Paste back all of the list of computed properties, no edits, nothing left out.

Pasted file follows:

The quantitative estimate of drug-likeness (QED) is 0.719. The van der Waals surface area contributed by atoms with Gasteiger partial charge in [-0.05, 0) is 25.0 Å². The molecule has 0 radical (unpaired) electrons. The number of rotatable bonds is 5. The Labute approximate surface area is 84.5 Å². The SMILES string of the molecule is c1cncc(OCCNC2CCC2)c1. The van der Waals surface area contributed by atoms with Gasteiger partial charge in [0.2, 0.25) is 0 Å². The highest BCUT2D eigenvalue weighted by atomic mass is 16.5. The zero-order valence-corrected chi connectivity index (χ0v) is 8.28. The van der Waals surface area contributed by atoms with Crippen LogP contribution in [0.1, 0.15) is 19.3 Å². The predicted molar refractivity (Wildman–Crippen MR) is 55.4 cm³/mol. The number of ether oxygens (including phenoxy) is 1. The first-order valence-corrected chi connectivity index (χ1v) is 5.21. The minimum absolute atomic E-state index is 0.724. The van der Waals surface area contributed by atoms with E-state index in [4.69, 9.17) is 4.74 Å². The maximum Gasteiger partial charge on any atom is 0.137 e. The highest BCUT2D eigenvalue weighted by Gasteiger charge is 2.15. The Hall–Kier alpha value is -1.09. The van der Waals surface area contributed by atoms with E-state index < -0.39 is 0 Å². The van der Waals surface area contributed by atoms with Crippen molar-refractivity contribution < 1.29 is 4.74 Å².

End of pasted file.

The quantitative estimate of drug-likeness (QED) is 0.719. The van der Waals surface area contributed by atoms with Gasteiger partial charge in [-0.05, 0) is 25.0 Å². The molecule has 0 radical (unpaired) electrons. The number of rotatable bonds is 5. The Labute approximate surface area is 84.5 Å². The SMILES string of the molecule is c1cncc(OCCNC2CCC2)c1. The van der Waals surface area contributed by atoms with Gasteiger partial charge in [0.2, 0.25) is 0 Å². The highest BCUT2D eigenvalue weighted by atomic mass is 16.5. The zero-order valence-corrected chi connectivity index (χ0v) is 8.28. The van der Waals surface area contributed by atoms with Crippen LogP contribution in [0.1, 0.15) is 19.3 Å². The predicted molar refractivity (Wildman–Crippen MR) is 55.4 cm³/mol. The number of ether oxygens (including phenoxy) is 1. The first-order valence-corrected chi connectivity index (χ1v) is 5.21. The minimum absolute atomic E-state index is 0.724. The van der Waals surface area contributed by atoms with E-state index in [4.69, 9.17) is 4.74 Å². The maximum Gasteiger partial charge on any atom is 0.137 e. The highest BCUT2D eigenvalue weighted by Gasteiger charge is 2.15. The Hall–Kier alpha value is -1.09. The van der Waals surface area contributed by atoms with E-state index < -0.39 is 0 Å². The van der Waals surface area contributed by atoms with Crippen molar-refractivity contribution < 1.29 is 4.74 Å².